Reaching For the Stars: WeTalk with Swiss Space Researcher Eleonore Cassandra Poli
WeTalk. Pop Culture. Swiss-Made is a social media campaign of the Embassy of Switzerland in the United States. WeTalk promotes the diversity of Swiss culture and innovation by featuring prominent Swiss stakeholders from these fields. Sharing perspectives from artists, athletes and entrepreneurs, WeTalk provides its audience with fascinating insights into the diversity of contemporary Swiss culture. Watch Eleanore’s 1-min WeTalk interview here!
Following World Space Week, an international celebration of science and technology, and how they contribute to the betterment of the human condition, the Embassy decided to take a deeper dive into its 2021 theme “Women in Space.” When you think of Switzerland, space might not necessarily be the first topic that springs to mind. However, with its two Federal Institutes of Technology (EPFL in Lausanne, and ETH in Zurich), vibrant start-up community, and active participation in European Space Agency programs, Switzerland punches above its weight in the field of space exploration and technology. Furthermore, Switzerland and the United States have long been close collaborators on research and innovation in space. For example, Claude Nicollier, the first Swiss astronaut, went on several missions with NASA in the 1990s and remains an active member of the space research community.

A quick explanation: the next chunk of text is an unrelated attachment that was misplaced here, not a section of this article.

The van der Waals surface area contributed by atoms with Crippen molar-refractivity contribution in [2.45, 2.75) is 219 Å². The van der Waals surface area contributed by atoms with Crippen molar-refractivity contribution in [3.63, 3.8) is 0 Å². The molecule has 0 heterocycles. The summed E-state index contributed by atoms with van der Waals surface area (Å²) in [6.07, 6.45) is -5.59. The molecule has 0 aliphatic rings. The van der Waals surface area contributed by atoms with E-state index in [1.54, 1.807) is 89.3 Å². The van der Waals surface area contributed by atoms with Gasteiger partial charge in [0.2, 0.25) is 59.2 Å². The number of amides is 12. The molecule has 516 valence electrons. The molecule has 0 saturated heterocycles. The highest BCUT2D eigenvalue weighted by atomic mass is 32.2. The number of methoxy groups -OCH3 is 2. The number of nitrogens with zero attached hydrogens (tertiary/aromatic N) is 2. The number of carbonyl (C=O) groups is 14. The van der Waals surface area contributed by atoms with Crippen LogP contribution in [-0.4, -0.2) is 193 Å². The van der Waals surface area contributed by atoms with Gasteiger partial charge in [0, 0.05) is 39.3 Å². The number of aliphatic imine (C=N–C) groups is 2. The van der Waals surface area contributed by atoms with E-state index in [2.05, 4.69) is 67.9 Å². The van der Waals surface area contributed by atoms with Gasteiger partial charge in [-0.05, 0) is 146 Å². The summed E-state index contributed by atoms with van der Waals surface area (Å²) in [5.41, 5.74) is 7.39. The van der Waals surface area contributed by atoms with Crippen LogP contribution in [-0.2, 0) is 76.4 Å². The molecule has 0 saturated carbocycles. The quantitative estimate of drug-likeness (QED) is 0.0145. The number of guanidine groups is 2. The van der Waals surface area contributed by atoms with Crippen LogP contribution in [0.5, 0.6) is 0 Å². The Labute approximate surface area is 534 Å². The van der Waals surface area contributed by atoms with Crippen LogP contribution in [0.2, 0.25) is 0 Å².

Where does Switzerland currently stand in the field of space research? What does it take to become an astronaut? How and in what way are women in science, technology, engineering, and mathematics (STEM) influencing the field? The Embassy recently sat down with Eleonore Cassandra Poli, a Swiss Ph.D. student at the University of Cambridge, to get her insights.
Eleonore — who has Swiss, British, Italian, and French roots — was born in Lausanne, Switzerland, in 1995. Passionate about science since she was very young, she attended both EPFL and ZHAW (Zurich School of Applied Sciences) obtaining her bachelor’s in mechanical engineering from ZHAW in 2018. She then went on to pursue her master’s in materials and metallurgy from the University of Cambridge, and stayed for a Ph.D. in material sciences and engineering starting in January 2019. Eleonore studies how metals react in extreme conditions, notably conducting experiments with turbines, to see how resistant these materials are and analyze their resistance to evaluate the ways in which they can be improved.
Eleonore’s dream? To become an astronaut. This led her to serving as an “analog astronaut:” a future astronaut who participates in training missions designed to replicate conditions in space as closely as possible, putting small teams into “survival mode” for a week, during which physical and mental preparation are key. Eleonore’s training projects have included the Asclepios mission in Switzerland, where she was also crew commander. Analog astronauts are chosen based on their interest in space, scientific excellence, experience in harsh environments, teamwork and leadership skills, as well as resilience. Fun fact: the candidates were also interviewed by Claude Nicollier himself!